featured image

Palm Sunday and Passover approach for millions around the world within the week. For Christians and Jews, it is a time of remembrance and thanksgiving to God for His many blessings. The Jewish people recount their salvation from slavery and Christians recall the triumph of Jesus Christ over death. As a Jew, Christ was well aware of the significance of this holy time for His people.

The significance of God's plagues on Egypt is not without its parallels to today's pandemic. It has changed our families, our work, our children's schooling, and the very practice of our faith. What we cannot allow the pandemic to do though is to lose our faith in God's mercy.

The fifth Sunday of Lent had as its responsorial refrain: "With the Lord there is mercy and fullness of redemption." Our lives may change, but the Lord's Mercy will not.

Holy Week and the Triduum will be vastly different for us as Catholics, but we must not let that stop any of us from celebrating the fullness of God's redemption on Easter Sunday 2020. In fact, many of our prayers, such as the Stations of the Cross can hold even greater significance this year because of the pandemic.

We are praying alone in our homes, not surrounded by others at church, as Christ prayed alone in the garden before His arrest. We walk outside alone these days, without friends and neighbors, as Christ walked on his way to Calvary. We recall Christ's words as He was dying on the cross, "Father, forgive them they know not what they do" and we can reflect on how our world has turned away from God.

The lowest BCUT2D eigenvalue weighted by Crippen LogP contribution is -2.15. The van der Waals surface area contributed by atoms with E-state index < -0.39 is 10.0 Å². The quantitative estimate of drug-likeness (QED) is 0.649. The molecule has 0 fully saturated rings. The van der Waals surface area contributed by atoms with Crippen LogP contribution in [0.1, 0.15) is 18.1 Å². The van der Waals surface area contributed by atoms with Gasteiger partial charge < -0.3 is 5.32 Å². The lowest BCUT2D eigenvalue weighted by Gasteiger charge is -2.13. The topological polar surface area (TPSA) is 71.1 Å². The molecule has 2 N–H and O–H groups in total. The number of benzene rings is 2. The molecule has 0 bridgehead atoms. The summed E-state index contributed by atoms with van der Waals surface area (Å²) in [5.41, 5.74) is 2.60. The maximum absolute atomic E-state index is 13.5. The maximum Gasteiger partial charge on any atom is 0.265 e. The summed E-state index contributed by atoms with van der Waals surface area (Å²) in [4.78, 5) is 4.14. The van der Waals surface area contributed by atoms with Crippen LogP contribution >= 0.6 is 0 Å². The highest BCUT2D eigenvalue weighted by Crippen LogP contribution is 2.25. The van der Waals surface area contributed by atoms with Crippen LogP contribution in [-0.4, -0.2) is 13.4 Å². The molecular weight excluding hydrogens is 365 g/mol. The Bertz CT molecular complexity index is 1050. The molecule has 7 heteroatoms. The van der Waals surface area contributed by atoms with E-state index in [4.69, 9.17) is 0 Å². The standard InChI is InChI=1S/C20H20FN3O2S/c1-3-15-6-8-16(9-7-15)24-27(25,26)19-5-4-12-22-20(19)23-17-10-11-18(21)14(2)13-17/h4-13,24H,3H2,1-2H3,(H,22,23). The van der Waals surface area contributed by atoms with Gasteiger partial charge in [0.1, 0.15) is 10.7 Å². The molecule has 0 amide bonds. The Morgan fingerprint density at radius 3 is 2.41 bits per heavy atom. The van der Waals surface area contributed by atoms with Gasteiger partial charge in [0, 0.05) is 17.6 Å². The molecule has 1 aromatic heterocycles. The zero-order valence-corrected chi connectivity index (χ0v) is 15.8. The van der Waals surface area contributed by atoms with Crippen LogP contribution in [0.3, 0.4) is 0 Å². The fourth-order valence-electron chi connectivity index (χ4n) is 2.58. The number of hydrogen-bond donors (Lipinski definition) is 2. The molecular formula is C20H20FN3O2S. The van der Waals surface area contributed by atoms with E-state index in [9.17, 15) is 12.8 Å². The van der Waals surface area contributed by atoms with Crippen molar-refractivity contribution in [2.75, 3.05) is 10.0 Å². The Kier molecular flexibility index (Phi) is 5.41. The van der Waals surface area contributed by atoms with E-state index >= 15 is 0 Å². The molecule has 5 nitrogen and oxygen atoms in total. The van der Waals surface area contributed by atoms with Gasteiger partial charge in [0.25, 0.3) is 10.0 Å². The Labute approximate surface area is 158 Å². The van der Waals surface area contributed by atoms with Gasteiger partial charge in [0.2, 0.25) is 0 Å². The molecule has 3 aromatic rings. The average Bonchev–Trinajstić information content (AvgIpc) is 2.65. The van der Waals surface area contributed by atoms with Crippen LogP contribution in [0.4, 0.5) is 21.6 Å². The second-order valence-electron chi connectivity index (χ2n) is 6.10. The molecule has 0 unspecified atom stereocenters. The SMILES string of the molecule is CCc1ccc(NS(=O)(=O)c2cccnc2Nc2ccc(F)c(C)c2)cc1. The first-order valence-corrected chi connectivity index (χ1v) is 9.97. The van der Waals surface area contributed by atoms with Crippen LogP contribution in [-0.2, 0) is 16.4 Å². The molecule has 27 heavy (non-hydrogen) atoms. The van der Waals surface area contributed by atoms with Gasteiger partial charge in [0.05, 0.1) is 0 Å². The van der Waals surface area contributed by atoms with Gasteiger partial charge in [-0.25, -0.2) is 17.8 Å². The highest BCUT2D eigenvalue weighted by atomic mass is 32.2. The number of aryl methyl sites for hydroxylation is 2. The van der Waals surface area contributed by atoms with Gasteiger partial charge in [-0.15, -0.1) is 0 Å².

Many years ago, the Jewish people were ordered to sprinkle blood of a lamb on their doors as a means to avoid the final plague, the death of first-born males. Many Christians on Epiphany Sunday bless their homes for protection against evil by chalking the symbols 20 + C + M + B + 20 above their doors, representing the current year and honoring the three Magi.


And to show our faith in God's mercy towards our families and country, on Palm Sunday go to your church, and gather the palms they will be leaving for parishioners*. Create crosses out of these palms and hang them on your doors, proclaiming your trust in God's mercy and protection for your family as we progress with this epidemic. God's mercy is never ending. So too should our trust in Him be. God bless us all.

*Note: Some dioceses have suspended the practice of providing palms outside churches on Palm Sunday because of the coronavirus pandemic. If this is the case in your diocese, create a cross of paper or other materials you have at home to display on your door.

Copyright 2020 Carol S. Bannon
Images (from top): Pixabay.com (2014), CC0/PD; Pixabay.com (2018), CC0/PD